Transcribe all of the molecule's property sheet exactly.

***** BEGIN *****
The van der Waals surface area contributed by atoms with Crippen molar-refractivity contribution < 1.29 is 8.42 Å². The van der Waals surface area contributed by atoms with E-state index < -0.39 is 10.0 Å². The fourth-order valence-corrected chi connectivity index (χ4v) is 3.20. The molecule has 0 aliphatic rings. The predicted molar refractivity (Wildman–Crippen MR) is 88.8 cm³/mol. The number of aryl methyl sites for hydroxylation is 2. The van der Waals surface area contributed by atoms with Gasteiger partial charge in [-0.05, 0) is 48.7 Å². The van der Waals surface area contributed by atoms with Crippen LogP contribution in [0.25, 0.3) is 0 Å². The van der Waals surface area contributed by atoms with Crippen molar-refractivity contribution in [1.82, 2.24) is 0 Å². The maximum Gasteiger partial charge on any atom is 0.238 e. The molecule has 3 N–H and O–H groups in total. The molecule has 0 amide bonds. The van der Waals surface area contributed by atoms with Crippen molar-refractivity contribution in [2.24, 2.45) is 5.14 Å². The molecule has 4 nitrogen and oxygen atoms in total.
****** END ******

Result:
The van der Waals surface area contributed by atoms with Crippen molar-refractivity contribution < 1.29 is 8.42 Å². The van der Waals surface area contributed by atoms with E-state index < -0.39 is 10.0 Å². The fourth-order valence-corrected chi connectivity index (χ4v) is 3.20. The molecule has 0 aliphatic rings. The predicted molar refractivity (Wildman–Crippen MR) is 88.8 cm³/mol. The number of aryl methyl sites for hydroxylation is 2. The van der Waals surface area contributed by atoms with Gasteiger partial charge in [-0.05, 0) is 48.7 Å². The van der Waals surface area contributed by atoms with Crippen LogP contribution in [0.25, 0.3) is 0 Å². The van der Waals surface area contributed by atoms with Crippen molar-refractivity contribution in [1.82, 2.24) is 0 Å². The maximum Gasteiger partial charge on any atom is 0.238 e. The molecule has 3 N–H and O–H groups in total. The molecule has 0 amide bonds. The van der Waals surface area contributed by atoms with Crippen molar-refractivity contribution in [2.24, 2.45) is 5.14 Å². The molecule has 4 nitrogen and oxygen atoms in total.